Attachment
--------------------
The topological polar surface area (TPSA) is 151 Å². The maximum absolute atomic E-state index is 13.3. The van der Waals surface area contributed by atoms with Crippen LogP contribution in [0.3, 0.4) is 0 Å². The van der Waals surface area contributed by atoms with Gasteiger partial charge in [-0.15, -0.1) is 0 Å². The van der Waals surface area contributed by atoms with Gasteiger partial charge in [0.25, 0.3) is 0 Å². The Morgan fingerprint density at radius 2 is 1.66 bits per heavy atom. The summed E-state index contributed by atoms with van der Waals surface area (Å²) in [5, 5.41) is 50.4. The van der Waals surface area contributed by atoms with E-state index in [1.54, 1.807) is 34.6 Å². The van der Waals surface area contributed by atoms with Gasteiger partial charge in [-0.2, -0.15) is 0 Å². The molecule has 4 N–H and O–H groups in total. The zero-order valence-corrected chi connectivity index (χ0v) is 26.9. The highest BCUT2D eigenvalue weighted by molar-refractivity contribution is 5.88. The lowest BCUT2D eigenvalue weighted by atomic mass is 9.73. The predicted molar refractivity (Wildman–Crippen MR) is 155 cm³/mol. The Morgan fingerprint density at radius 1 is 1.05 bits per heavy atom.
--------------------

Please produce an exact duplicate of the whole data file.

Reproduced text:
The topological polar surface area (TPSA) is 151 Å². The maximum absolute atomic E-state index is 13.3. The van der Waals surface area contributed by atoms with Crippen LogP contribution in [0.3, 0.4) is 0 Å². The van der Waals surface area contributed by atoms with Gasteiger partial charge in [-0.15, -0.1) is 0 Å². The van der Waals surface area contributed by atoms with Gasteiger partial charge in [0.25, 0.3) is 0 Å². The Morgan fingerprint density at radius 2 is 1.66 bits per heavy atom. The summed E-state index contributed by atoms with van der Waals surface area (Å²) in [5, 5.41) is 50.4. The van der Waals surface area contributed by atoms with E-state index in [1.54, 1.807) is 34.6 Å². The van der Waals surface area contributed by atoms with Gasteiger partial charge in [-0.2, -0.15) is 0 Å². The molecule has 4 N–H and O–H groups in total. The zero-order valence-corrected chi connectivity index (χ0v) is 26.9. The highest BCUT2D eigenvalue weighted by molar-refractivity contribution is 5.88. The lowest BCUT2D eigenvalue weighted by atomic mass is 9.73. The predicted molar refractivity (Wildman–Crippen MR) is 155 cm³/mol. The Morgan fingerprint density at radius 1 is 1.05 bits per heavy atom.